and call out mournfully this last complaint,

a frozen sob issuing from her wet face:

‘False Theseus, is this why you take me from my father’s land,

faithless man, to abandon me on a desert shore?

Is this how you vanish, heedless of the god’s power,

ah, uncaring, bearing home your accursed perjuries?

Nothing could alter the measure of your cruel mind?

No mercy was near to you, inexorable man,

that you might take pity on my heart?

Yet once you made promises to me in that flattering voice,

you told me to hope, not for this misery

but for joyful marriage, the longed-for wedding songs,

all in vain, dispersed on the airy breezes.

Now, no woman should believe a man’s pledges,

or believe there’s any truth in a man’s words:

when their minds are intent on their desire,

they have no fear of oaths, don’t spare their promises:

but as soon as the lust of their eager mind is slaked

they fear no words, they care nothing for perjury.

Surely I rescued you from the midst of the tempest

of fate, and more, I gave up my half-brother,

whom I abandoned to you with treachery at the end.

For that I’m left to be torn apart by beasts, and a prey

to sea-birds, unburied, when dead, in the scattered earth.

What lioness whelped you under a desert rock,

what sea conceived and spat you from foaming waves,

what Syrtis, what fierce Scylla, what vast Charybdis,

you who return me this, for the gift of your sweet life?

If marriage with me was not in your heart,

because you feared your old father’s cruel precepts,

you could still have led me back to your house,

where I would have served you, a slave happy in her task,

washing your beautiful feet in clear water,

covering your bed with the purple fabric.

But why complain to the uncaring wind in vain?

It is beyond evil, and without senses, unable

to hear what is said, without voice to reply.

It is already turning now towards mid-ocean,

and nothing human appears in this waste of weed.

So cruel chance taunts me in my last moments,

even depriving my ears of my own lament.

All-powerful Jupiter, if only the Athenian ships

had not touched the shores of Cnossos, from the start,

carrying their fatal cargo for the ungovernable bull,

a faithless captain mooring his ropes to Crete,

an evil guest, hiding a cruel purpose under a handsome

appearance, finding rest in our halls!

Now where can I return? What desperate hope

depend on? Shall I seek out the slopes of Ida?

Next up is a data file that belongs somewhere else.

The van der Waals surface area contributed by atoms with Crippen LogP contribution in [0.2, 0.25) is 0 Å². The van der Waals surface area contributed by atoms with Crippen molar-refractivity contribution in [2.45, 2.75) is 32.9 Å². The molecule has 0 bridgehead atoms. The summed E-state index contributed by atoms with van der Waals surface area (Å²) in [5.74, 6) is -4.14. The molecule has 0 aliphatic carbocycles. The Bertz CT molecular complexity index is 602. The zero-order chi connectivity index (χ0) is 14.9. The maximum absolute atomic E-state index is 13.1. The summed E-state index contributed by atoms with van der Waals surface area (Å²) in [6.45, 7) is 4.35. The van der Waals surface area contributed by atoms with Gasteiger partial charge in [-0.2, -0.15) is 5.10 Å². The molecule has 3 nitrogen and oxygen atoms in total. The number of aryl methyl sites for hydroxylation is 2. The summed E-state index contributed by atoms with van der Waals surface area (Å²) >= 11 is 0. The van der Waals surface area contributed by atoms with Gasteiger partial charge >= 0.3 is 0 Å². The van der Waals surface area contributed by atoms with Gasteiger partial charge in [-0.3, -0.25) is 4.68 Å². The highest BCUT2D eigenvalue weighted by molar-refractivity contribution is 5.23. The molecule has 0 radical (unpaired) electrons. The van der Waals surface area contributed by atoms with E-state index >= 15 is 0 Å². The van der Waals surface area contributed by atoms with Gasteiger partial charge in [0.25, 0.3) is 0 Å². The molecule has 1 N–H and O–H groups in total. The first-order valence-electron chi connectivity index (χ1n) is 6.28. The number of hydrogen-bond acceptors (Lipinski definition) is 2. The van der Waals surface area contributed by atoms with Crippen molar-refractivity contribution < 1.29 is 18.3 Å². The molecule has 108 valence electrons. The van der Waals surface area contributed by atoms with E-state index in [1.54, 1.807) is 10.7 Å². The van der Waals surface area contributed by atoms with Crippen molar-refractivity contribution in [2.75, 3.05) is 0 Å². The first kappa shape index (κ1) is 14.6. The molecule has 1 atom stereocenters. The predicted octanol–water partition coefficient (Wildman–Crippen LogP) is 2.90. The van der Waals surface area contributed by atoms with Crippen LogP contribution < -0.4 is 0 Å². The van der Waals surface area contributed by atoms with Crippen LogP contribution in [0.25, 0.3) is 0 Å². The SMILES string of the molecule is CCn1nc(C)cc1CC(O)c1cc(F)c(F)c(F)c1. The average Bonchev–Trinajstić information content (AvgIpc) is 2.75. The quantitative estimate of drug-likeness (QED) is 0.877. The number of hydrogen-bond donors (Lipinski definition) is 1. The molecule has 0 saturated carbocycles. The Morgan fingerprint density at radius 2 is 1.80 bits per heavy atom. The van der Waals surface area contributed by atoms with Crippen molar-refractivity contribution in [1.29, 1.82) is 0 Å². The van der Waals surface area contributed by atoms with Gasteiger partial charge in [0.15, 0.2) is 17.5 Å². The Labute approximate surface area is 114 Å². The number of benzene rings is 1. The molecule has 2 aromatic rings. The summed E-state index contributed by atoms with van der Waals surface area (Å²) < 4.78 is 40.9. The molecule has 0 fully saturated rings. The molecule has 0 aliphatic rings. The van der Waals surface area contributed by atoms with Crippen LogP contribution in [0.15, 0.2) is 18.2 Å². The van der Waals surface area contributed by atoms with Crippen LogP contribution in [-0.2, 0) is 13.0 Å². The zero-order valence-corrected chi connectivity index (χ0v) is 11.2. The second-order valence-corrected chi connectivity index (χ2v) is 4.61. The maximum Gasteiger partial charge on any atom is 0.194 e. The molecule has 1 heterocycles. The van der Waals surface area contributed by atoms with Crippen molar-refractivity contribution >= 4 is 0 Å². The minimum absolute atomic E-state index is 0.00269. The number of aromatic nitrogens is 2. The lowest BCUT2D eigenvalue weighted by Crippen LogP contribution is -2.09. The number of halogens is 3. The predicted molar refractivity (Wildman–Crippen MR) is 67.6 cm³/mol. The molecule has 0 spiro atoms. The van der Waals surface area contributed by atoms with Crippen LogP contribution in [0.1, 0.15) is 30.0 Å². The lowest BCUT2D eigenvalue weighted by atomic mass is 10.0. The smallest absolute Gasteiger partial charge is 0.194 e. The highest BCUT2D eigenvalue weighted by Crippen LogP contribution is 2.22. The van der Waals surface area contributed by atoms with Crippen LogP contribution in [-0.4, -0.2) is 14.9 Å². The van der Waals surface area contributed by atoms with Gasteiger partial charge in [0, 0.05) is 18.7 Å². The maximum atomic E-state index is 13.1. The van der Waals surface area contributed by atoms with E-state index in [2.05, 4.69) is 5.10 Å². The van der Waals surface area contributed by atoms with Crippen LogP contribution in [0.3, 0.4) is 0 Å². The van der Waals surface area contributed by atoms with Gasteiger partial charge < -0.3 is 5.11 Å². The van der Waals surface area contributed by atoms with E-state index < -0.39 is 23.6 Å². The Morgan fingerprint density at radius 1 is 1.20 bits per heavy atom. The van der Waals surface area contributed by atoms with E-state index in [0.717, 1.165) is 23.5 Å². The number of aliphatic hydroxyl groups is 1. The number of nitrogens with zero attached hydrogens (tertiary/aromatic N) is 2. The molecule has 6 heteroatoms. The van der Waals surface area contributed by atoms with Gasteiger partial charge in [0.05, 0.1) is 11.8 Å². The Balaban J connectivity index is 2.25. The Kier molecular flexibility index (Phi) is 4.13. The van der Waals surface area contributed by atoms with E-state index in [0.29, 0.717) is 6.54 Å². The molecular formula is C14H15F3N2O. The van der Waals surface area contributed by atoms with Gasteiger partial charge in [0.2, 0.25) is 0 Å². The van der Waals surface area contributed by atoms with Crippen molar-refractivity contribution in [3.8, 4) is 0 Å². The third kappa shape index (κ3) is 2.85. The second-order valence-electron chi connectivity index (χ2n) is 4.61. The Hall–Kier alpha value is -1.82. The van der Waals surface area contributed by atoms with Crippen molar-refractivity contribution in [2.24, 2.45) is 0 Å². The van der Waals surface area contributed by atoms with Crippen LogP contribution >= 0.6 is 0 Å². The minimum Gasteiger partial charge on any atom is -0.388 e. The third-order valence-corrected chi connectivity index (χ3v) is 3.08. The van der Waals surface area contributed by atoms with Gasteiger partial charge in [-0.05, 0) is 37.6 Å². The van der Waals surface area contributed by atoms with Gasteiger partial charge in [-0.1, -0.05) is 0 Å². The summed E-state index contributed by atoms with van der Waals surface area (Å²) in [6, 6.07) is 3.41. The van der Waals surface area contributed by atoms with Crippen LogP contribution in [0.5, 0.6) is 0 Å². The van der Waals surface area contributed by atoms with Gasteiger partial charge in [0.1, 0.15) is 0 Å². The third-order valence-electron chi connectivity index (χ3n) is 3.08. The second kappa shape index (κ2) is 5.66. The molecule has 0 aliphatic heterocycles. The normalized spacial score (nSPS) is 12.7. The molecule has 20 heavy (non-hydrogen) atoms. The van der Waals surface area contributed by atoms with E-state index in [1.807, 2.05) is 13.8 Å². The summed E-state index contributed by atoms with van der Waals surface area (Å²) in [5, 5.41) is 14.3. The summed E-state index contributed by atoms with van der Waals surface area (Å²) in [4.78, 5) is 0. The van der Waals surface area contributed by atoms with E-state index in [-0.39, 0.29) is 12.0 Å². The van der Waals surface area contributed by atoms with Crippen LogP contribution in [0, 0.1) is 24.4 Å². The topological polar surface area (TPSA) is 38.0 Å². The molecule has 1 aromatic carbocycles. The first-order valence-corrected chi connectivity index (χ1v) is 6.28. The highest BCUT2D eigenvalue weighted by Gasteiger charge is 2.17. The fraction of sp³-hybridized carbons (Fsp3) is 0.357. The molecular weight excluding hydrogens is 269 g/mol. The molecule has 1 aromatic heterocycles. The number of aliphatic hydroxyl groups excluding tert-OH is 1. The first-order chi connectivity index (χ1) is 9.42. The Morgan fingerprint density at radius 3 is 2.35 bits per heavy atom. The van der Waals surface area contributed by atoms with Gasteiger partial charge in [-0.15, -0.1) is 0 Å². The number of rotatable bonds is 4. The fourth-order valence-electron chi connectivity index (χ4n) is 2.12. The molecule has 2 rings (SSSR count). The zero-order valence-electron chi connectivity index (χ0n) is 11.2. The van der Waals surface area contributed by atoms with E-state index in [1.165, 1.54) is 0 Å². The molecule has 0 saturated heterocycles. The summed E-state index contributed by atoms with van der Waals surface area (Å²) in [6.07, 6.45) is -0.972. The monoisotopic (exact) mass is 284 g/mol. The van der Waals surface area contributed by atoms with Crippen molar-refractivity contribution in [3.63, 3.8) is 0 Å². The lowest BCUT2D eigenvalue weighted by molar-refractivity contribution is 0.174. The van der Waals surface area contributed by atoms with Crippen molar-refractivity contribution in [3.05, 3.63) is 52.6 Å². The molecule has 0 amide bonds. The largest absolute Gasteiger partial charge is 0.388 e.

But the cruel sea with its divisive depths

of water separates me from them.

Or shall I hope for my father’s help? Did I not leave him,

to follow a man stained with my brother’s blood?

Or should I trust in a husband’s love to console me?

Who hardly bends slow oars in running from me?

More, I’m alive on a lonely island without shelter,

and no escape seen from the encircling ocean waves.

No way to fly, no hope: all is mute,

all is deserted, all speaks of ruin.

Yet still my eyes do not droop in death,

not till my senses have left my weary body,

till true justice is handed down by the gods,

and the divine help I pray for in my last hour.

So you Eumenides who punish by avenging

the crimes of men, your foreheads crowned

with snaky hair, bearing anger in your breath,

here, here, come to me, listen to my complaints,

that I, wretched alas, force, weakened, burning,

out of the marrow of my bones, blind with mad rage.

Since these truths are born in the depths of my breast,

you won’t allow my lament to pass you by,

but as Theseus left me alone, through his intent,

goddesses, by that will, pursue him and his with murder.’

When these words had poured from her sad breast,

the troubled girl praying for cruel actions,

the chief of the gods nodded with unconquerable will:

at which the earth and the cruel sea trembled

and the glittering stars shook in the heavens.

Now Theseus’s mind was filled with a dark mist

and all the instructions he had held fixed in memory

before this, were erased from his thoughts,

failing to raise the sweet signal to his mourning father,

when the harbour of Athens safely came in sight.

For they say that when Aegeus parted from his son,

as the goddess’s ship left the city, he yielded him

to the wind’s embrace with these words:

‘Son, more dear to me than my long life,

son, whom I abandoned through chance uncertainty,

lately returned to me in the last days of my old age,

since my fate and your fierce virtue tear you away

from me, against my will, whose failing eyes

are not yet sated with my dear son’s face,

I don’t send you off happily with joyful heart,

or allow you to carry flags of good fortune,

but start with the many sorrows in my mind,

marring my white hairs with earth and sprinkled ashes,

then hang unfinished canvas from the wandering mast,